Music Theatre

An Evening with Audra McDonald review [Melbourne]

In an unforgettable evening of song and story, Audra McDonald brought her once-in-a-lifetime voice to Melbourne last night.

Audra McDonald image no 4 (credit Autumn de Wilde) 

McDonald’s modesty was immediately apparent when the evening began without an obligatory showreel of career highlights. There was no talk of Tony Awards or television, just love of family, support of causes and enthusiasm for new music theatre composers.

Backed by her breezily cool trio, Music Director and pianist Andy Einhorn, Mark Vanderpoel on bass and Gene Lewin on drums, McDonald’s relaxed, intimate delivery made the cavernous Hamer Hall feel like a cozy supper club. The concert had a natural, spontaneous feel, as if the song selections were just unfolding wherever McDonald’s delightful anecdotes took them.

One of the most exciting aspects of seeing McDonald in concert is the chance to actually see her as herself. Being such a consummate actress, she completely immerses herself in roles so that the character is all that is seen: a raspy voiced, trembling Billie Holiday in Lady Day at Emerson’s Bar and Grill or a scarred but sensually sassy Bess in The Gershwin’s Porgy and Bess. In 1999’s Marie Christine, McDonald’s devastation at playing a revenge-crazed woman who kills her two children left her barely steady for the curtain calls.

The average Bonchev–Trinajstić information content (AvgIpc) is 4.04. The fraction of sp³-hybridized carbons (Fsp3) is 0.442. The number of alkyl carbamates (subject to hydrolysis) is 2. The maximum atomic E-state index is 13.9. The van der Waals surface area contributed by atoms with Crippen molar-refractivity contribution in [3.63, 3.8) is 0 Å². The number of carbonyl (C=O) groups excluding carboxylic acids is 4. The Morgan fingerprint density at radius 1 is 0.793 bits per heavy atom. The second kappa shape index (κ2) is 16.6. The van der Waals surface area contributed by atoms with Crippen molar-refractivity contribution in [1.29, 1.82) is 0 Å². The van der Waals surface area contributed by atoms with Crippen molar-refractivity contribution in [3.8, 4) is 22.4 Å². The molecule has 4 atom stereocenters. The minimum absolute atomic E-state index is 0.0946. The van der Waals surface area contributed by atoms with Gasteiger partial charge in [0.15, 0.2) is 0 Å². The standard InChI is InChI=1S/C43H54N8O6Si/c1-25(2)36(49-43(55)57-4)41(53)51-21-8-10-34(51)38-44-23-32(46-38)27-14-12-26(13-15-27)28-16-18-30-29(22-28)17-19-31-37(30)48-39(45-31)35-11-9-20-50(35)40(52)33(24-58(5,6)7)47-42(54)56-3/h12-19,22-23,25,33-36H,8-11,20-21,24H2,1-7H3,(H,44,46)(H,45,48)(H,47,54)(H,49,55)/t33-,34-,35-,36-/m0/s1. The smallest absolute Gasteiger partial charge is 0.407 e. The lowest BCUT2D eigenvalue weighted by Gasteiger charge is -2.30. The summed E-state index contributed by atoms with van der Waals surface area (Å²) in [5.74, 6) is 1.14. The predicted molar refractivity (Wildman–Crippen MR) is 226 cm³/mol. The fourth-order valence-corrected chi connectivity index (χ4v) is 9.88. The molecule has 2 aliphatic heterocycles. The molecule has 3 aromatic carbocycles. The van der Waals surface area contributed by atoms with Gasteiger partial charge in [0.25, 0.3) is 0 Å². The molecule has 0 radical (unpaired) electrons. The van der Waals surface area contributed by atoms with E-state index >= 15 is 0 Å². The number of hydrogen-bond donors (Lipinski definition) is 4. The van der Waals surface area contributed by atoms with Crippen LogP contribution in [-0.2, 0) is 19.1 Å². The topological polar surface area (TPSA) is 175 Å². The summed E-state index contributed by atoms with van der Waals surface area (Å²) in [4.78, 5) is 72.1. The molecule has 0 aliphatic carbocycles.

Audra McDonald in The Gershwin's Porgy and Bess

The gentle, subtle musical accompaniment allowed full focus on McDonald’s luscious soprano, an instrument of many colours. The same notes can be hued with longing or passion or joy or trepidation or whatever emotion is required. The sumptuous, full-bodied voice fills the air like tangible liquid gold. Always in supreme control, McDonald effortlessly flips from floating high notes to dramatic middle register, sometimes throwing in a spoken word, sometimes an audible breath, all with immaculate diction and compelling expression.

lady-day-audra-mcdonald-billie-holiday

Several of McDonald’s song choices were inspired by her family. Accompanied to Australia by her husband Will Swenson, who was in the audience for the concert, McDonald seemed to pay homage to their relationship in her first song, “When Did I Fall in Love” from Bock and Harnick’s Fiorello! (1959). The breathless babble of Loesser’s “Can’t Stop Talking About Him” (from 1950 film Let’s Dance) also had the authentic buzz of a woman in love.